Ed Ruscha, California Grapeskins, from Ed Ruscha: On the Road, 2009, courtesy of the artist and Gagosian Gallery.
St. Francis Receiving the Stigmata, detail, Book of Hours, Rome use, in Latin, Belgium, probably Bruges, ca. 1525-30, The Morgan Library & Museum, New York, Melvin R. Seiden Collection, 2011, Photography: Graham S. Haber.
Morgan Library and Museum
225 Madison Avenue
July 2-September 23, 2012
Morgan Library & Museum is displaying recent acquisitions during select times throughout the year, providing the public with more opportunities to enjoy objects from across the museum’s collections. On view now are three notable works, acquired through gift and purchase, from the Morgan’s departments of Medieval and Renaissance Manuscripts, and Printed Books and Bindings.
Joining the Morgan’s rich holdings of Renaissance Flemish manuscripts are two sixteenth-century Books of Hours. The earlier work, dating to ca. 1500, was illuminated by the Master of Nicholas von Firmian. The miniature on view shows Christ’s Crucifixion witnessed, as was traditional, by the Virgin Mary and the apostle John. Mary Magdalene kneels behind the Virgin, but there’s more to this figure; her distinctive features and contemporaneous headgear suggest that this is also a portrait of the anonymous patron of the manuscript. Her request would not have been unique; individuals who commissioned expensive Books of Hours often had their portrait included in the work. Surrounding the miniature and text on the facing page are fanciful trompe-l’oeil borders, populated by perched and prancing peacocks and other birds, acorns, roses, and acanthus.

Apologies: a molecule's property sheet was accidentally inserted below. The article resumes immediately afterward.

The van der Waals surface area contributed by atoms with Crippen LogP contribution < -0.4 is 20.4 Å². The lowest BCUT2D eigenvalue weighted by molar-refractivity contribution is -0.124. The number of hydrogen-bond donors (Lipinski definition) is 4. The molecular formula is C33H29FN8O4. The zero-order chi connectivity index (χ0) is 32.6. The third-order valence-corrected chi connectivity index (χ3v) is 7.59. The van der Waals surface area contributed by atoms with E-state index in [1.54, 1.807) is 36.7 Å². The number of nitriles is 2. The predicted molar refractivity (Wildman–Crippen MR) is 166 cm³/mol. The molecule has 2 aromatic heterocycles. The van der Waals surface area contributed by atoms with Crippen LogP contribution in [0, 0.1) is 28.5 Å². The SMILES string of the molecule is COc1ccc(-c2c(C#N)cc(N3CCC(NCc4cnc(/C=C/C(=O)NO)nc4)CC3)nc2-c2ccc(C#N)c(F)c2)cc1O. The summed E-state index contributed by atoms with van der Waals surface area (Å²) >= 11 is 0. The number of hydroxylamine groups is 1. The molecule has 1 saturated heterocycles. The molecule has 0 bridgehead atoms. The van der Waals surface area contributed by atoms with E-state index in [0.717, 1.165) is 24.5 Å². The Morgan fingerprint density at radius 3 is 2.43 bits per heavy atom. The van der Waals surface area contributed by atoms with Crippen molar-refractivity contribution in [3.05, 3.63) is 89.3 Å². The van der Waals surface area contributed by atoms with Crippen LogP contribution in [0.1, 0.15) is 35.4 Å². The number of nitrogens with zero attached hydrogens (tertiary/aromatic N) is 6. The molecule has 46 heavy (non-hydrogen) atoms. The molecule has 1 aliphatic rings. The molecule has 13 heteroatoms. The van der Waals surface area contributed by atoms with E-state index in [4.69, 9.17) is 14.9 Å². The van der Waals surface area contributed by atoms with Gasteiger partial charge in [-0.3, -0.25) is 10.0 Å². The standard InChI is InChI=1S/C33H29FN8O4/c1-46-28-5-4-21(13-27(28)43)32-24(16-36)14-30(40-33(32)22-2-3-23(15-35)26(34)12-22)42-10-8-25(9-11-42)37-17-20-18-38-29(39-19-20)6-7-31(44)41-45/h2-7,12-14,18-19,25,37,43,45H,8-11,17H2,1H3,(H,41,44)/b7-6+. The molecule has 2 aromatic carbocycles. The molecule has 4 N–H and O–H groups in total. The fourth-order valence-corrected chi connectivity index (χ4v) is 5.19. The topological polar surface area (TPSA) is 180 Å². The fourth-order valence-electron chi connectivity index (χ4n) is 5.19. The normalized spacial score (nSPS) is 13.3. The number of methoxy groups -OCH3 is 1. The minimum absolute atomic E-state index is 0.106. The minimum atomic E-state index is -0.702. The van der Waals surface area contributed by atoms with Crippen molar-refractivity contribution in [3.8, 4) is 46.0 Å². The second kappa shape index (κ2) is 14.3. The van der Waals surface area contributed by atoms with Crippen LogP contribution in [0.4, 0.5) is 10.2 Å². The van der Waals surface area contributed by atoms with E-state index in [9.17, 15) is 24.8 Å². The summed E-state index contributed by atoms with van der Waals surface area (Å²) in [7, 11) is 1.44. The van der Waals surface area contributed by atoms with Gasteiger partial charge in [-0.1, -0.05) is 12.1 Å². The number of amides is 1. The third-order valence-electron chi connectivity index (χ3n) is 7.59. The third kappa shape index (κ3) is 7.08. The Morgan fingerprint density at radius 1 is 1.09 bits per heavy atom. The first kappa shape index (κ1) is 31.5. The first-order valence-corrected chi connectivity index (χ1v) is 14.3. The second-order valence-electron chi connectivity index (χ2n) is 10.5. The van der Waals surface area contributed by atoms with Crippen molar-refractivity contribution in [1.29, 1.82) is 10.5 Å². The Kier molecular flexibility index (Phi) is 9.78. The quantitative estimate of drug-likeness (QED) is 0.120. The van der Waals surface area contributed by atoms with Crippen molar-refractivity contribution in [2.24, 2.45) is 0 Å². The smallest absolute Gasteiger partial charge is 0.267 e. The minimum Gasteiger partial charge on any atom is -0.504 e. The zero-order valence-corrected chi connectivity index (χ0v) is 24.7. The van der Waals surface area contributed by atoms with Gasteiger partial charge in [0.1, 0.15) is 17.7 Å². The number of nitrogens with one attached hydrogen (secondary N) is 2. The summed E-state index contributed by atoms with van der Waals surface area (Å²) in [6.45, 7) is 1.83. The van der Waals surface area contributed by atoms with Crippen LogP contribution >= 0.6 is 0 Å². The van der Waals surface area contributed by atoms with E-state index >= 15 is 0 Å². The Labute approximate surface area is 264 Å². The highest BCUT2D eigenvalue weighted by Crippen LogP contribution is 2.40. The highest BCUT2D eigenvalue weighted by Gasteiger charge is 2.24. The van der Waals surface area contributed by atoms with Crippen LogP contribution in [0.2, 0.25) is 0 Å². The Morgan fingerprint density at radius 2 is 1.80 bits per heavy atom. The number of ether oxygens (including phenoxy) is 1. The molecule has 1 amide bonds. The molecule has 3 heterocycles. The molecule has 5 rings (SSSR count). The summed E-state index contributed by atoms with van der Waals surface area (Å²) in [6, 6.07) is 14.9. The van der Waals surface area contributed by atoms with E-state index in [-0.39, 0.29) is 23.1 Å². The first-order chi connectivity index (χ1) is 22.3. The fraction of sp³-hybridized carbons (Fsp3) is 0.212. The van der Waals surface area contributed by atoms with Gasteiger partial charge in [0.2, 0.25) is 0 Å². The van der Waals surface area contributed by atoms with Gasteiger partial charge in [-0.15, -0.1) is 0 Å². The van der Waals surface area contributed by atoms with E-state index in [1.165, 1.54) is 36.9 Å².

The second, slightly later newly-acquired Book of Hours brims with narrative vignettes. The manuscript’s nearly fifty miniatures are surrounded by almost seventy historiated borders, breathing visual life into the lives of the saints addressed in the texts. Within just the two pages on view, we see St. Francis receiving the stigmata; Francis and a fellow monk administering to a leper who shakes a rattle to warn them of his affliction; St. Nicholas giving money to three young women in order to save them from a life of prostitution; and Nicholas freeing three prisoners.
On view for the first time in a New York museum, the Morgan’s third new acquisition brings together two modern masters for a monumental edition of Jack Kerouac’s On the Road, designed by Ed Ruscha. In an unusual career that has spanned more than five decades, Ruscha is widely recognized for having invented the contemporary artist’s book. His photography-based publications —Twentysix Gasoline Stations (1963) and Every Building on the Sunset Strip (1966) — influenced a generation of artists and left their mark on the history of art and on the history of the book. On the Road (2009) furthers that legacy through its groundbreaking use of the novel as a subject for an artist’s book. In a swerve away from the more commercial aesthetic of his early works, Ruscha has created a beautifully-bound letterpress book, printed by Gerhard Steidl on fine paper, and illustrated with original and found photographs, mounted by hand. The end result is an unforgettable work of art that doubles as a visual lexicon of Kerouac’s post-war American landscape — from its gas stations and large automobiles to the minutiae of isolated car parts and cigarette butts.